As summer is winding down, our NFPT blog audience has decided which blogs stood out the most. What I love about each of these topics is that they all cover somewhat obscure or unfamiliar concepts or subjects that may open your eyes to different training approaches or even just relating to different clients.
Read our NFPT Blog August 2022 Favorites and pick up some novel health and fitness knowledge.
As health and exercise professionals, we are accustomed to hearing certain terms and phrases on a regular basis. We are also “in the know” when it comes to facts related to health and fitness. When we interact with our clients, it is commonplace for us to forget that they, especially newer clients, are not familiar with our common industry lingo or practices.
Share these “fitness facts” with your training clients.
Autism refers to the complexity of neurobiological development disorders. Affecting 1% of the population within this continent, many experts consider it among the most serious of all mental health conditions. Recent studies indicate that physical exercise can confer short-term benefits for young autistic patients. As trainers, working with these children and teens can make a profound difference in their quality of life and that of their family members.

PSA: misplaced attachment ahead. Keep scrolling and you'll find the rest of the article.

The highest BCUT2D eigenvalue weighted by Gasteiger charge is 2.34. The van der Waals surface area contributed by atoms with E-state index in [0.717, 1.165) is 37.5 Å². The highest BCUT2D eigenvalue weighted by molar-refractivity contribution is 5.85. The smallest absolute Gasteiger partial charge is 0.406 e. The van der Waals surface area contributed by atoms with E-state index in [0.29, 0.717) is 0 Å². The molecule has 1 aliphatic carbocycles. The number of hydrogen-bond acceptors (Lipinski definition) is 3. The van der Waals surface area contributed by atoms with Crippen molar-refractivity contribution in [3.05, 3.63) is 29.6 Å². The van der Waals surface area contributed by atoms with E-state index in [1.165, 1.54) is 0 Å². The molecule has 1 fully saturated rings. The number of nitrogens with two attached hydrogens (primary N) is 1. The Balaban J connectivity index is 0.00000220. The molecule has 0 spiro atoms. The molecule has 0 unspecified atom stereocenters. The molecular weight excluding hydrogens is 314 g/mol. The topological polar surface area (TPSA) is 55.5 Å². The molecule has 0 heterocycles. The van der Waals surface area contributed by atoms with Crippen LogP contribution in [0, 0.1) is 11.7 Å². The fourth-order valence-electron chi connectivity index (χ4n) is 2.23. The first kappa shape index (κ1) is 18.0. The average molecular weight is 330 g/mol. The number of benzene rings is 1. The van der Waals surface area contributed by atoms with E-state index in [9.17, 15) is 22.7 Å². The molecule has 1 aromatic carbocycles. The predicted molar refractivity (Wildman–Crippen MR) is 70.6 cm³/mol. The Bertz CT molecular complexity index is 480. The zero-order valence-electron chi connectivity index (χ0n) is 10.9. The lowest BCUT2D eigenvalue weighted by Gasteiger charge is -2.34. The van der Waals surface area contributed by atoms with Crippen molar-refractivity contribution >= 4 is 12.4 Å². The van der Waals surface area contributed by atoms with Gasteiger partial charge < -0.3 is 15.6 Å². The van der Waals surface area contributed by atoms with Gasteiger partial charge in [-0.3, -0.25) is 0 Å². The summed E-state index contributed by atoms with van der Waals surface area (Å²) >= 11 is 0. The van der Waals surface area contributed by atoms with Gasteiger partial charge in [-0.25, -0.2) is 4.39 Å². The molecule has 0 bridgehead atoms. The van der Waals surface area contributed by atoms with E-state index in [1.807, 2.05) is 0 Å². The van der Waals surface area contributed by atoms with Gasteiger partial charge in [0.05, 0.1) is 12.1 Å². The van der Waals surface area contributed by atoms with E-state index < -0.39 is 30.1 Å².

Be prepared to accept the challenge of training autistic clients.
Even the fittest athletes can develop varicose veins. So, if your clients complain about them, they’re certainly not alone. Nor are these veins an indication of their sessions not working.
Varicose veins can affect anyone, and what’s more, they can negatively affect athletic performance, too.
While there are four muscles in the quad complex, three of them are vastus muscles: the vastus intermedius, vastus medialis, and vastus lateralis, all of which differ in one important way from the more ubiquitous rectus femoris. But they also differ in function from each other as well. There’s even a surprise muscle that is newly discovered that warrants exploration.
Find out the specific functions of all the vastus muscles.
Research shows that a significant percentage of dieters regain most, if not all, of the weight they shed within a year’s time. Increased appetite/loss of willpower top of the list of common reasons. Another variable to consider is the impact of hunger hormones.
The hormone ghrelin, might actually encourage one’s body to regain lost weight as fat. To help clients who face this dilemma after months of successful weight loss, read on and learn about the hormones responsible for hunger and satiety, and how they can easily turn against a serious dieter.
Hunger hormones may have a big impact on successful weight loss.